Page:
When I am out and about with my camera, I am all eyes. I literally feel them open wider like a lens to scan everything for that view around which a rectangle can be constructed for the perfect shot. Maybe now that I have my first digital SLR, I will become more of the kind of photographer who shoots at will and edits later, but for now I am the kind who leaves the house with my camera only when I mean business – I am out to find that shot which will never happen again, and I only have so many chances per roll of film, and no option to check, reject and redo along the way, so I better be paying attention, and I better get it right the first time. I actually enjoy that pressure. Sometimes I have to wait all day and make myself very small and quiet for the image no one else notices to allow itself to be caught unawares. And then comes the pleasant surprise, when the image comes back days later and is exactly what I thought I captured. It teaches humility and patience.
I don't know where I end and you begin
When I am writing, I am also all eyes, but they are the eyes of my mind, turned inward to the point I often close them as I watch the words form on an inner screen. The first lines of my poems, and my first ideas for blog posts lately, often come when I’m lying in bed, or walking around in such a state of introverted distraction I am barely aware of my surroundings, as line leads to line and I cannot tell whether I am putting my thoughts into words or the words are putting thoughts into me, or both, as in the famous print of hand drawing hand by Escher.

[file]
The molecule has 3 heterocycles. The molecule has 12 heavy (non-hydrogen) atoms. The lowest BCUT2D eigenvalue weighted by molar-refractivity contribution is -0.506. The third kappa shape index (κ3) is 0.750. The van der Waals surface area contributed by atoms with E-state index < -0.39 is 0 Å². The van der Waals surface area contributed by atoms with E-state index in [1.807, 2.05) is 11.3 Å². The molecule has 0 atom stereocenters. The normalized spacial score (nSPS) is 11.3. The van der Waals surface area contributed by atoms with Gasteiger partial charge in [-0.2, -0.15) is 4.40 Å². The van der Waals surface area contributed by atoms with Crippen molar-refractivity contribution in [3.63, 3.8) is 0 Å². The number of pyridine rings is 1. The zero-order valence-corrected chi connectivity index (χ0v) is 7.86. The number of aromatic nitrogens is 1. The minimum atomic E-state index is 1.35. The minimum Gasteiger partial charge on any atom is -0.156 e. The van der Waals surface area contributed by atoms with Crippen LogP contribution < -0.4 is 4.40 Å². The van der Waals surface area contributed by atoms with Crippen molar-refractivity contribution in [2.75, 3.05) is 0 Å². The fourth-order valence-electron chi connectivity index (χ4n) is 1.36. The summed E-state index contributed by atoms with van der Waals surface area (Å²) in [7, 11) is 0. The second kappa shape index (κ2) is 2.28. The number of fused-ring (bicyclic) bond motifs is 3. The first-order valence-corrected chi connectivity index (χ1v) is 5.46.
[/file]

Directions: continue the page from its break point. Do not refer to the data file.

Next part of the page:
What a piece of work is man...(from Shakespeare's "Hamlet")
I have always envied painters (see my man above, and visit him here) their ability to make things. I know how to capture things – in words, on film – not how to draw them out of nothingness. But when I crochet I get to borrow for a time that sense of beginning with a blank space and daily watching chosen bits of color join and grow into a harmonious whole. I get to feel physically as well as mentally engaged in the thing I’m working at it. I get to smell and touch it. I get the satisfaction of being able to prove that art is not just about observing the world or living in your head envisioning beautiful things, but actual work, the kind you feel tired after several hours of toiling over. The kind you have to clean up after. I think, as artists, we cannot too often remind ourselves and the world that just because we love what we do and don’t get paid enough or anything at all for it, and some people don’t see the usefulness of our creations, there is no doubt that it’s WORK.
with edges softened surface etched by time
This post is a celebration of the gratitude of being able to work with my hands. I come from people who did just that, peasants, bakers, tailors, factory workers. My grandmother taught me to crochet when I was 10. I loved the closeness and connection we shared bent together over the yarn in our laps, but the work itself focused, calmed and pleased me in ways unattainable otherwise. I loved the rhythm of the loop-in-loop motion, the inevitability of substance steadily manifesting where there was nothing before. I wasn’t very good at it – her stitches were perfectly even and smooth while mine bunched up, skewed, skipped and snagged – but I loved doing it, even if the resulting product was ugly and unusable. It taught me a love for simple pleasures and for the handmade, not as a hobby, but as handiwork. It taught me humility and patience. And after a few decades, I’ve actually gotten pretty good at it. I finished this piece of work the other day. And it felt great.